Tutankhamun was an Egyptian pharaoh who lived between roughly 1343 B.C. and 1323 B.C. Often called the "boy-king," he ascended the throne at around the age of 10. Today he's most famous for his tomb, which was discovered largely intact in the Valley of the Kings in 1922 by a team led by archaeologist Howard Carter.
"As my eyes grew accustomed to the light, details of the room within emerged slowly from the mist. Strange animals, statues of gold …" wrote Carter about his experience as he entered the tomb.
The tomb continues to deliver in the way of archaeological mysteries. For instance, archaeologists think there may be hidden chambers behind walls of the tomb and that at least one of those cavities may hold the remains of Queen Nefertiti, King Tut's stepmom and wife of Tut's father, Egyptian Pharaoh Akhenaten. Ongoing radar scans of the tomb could uncover whether or not such cavities do exist.
Tutankhamun's father is believed to be the pharaoh Akhenaten. He unleashed a religious revolution that resulted in the Aten, the sun disc, becoming Egypt's main deity. Akhenaten went so far as to destroy images of other gods. Tutankhamun tried to undo his father's changes, turning Egypt's religion back to its traditional focus on multiple gods.
Now a new study, detailed in 2013 in the journal Études et Travaux, suggests that as part of this program of religious normalization Tutankhamun's mummy was prepared so that it literally appeared as the god Osiris. His penis was mummified at a 90-degree angle (recalling Osiris' fertility); his body and coffins were covered with a black goolike liquid that changed the color of the pharaoh's skin; and his heart was removed, recalling the tale of Osiris being cut apart by his brother Seth.
After Tutankhamun's tomb was discovered, it was given the name KV 62, following a system of naming in the Valley of the Kings. It is a relatively small four-chambered tomb that originally may not have been meant for Tutankhamun, but rather for another important royal figure named "Ay," who would later become pharaoh.
Goods for the afterlife
A wide range of goods were placed in Tutankhamun's tomb for the afterlife. They include this finely preserved "Senet" board with pieces. Senet means "game of passing," and was a popular two-player board game played throughout much of Egypt's history.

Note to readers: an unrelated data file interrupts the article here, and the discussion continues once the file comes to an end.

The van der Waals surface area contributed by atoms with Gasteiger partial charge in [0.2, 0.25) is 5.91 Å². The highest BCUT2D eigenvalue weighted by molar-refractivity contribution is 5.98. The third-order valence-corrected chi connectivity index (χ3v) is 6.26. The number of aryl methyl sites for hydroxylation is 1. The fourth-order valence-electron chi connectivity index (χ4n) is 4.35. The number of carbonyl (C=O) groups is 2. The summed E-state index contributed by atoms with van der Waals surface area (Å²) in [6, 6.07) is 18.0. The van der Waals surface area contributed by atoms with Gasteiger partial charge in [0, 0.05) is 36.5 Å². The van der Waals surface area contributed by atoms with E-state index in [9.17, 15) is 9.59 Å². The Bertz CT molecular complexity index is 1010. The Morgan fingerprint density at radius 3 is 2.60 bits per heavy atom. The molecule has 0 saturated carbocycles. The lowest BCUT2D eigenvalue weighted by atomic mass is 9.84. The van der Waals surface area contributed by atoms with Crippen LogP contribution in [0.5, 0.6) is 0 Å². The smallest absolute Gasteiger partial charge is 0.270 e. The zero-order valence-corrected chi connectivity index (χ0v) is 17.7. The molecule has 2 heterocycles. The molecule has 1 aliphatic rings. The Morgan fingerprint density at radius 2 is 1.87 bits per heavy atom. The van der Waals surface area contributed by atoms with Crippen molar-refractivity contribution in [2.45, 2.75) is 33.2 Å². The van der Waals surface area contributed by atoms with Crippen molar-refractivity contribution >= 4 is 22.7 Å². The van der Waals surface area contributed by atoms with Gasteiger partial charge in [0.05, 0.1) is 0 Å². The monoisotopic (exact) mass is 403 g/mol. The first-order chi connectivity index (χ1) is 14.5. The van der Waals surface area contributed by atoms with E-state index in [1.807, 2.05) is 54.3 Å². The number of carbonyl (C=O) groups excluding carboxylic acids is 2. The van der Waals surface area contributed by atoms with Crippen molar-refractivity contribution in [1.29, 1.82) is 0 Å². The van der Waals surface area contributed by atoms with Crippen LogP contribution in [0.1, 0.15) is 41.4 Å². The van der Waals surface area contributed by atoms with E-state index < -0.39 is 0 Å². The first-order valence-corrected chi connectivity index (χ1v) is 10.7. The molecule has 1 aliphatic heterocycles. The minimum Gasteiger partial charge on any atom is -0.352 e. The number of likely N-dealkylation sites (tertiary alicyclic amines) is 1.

While performing the opening of the mouth ceremony, priests may have attached a small leopard head like this to their robes while doing so. The head, which is often shown in international exhibitions, is made of gilded wood, rock crystal and colored glass.
King Tut's shrines
Tutankhamun's burial was extremely complex and included four shrines (the outermost seen here) with his sarcophagus located within.
A diagram showing the shrines and nested sarcophagus of Tutankhamun. Gradually the containers get smaller and smaller until you reach the mummy itself.
A unique lid
Here, one of four stoppers, each of which is in the form of Tutankhamun's head. They were used on a large canopic jar, which was used to hold the pharaoh's inner organs. Recent DNA analysis suggested the pharaoh suffered from a number of illnesses that left him crippled and forced him to use a walking stick. The cause of his death is unknown, though some say he died from a fracture possibly caused by a fall from a chariot.
A well-known figure
Although Tut did not have a long reign, and his tomb was relatively small, the fact that it was found intact with magnificent treasures inside means that he is now one of the most widely known figures from the ancient world. This image shows a tiny canopic coffinette; there were also four of them and they each held one of Tut's internal organs.
Forensic scientists and artists completed in 2005 the first ever facial reconstructions of King Tut using CT scans of his mummifiedremains. The pharaoh's reconstructed facial composition turned out to bestrikingly similar to ancient portraits of Tut.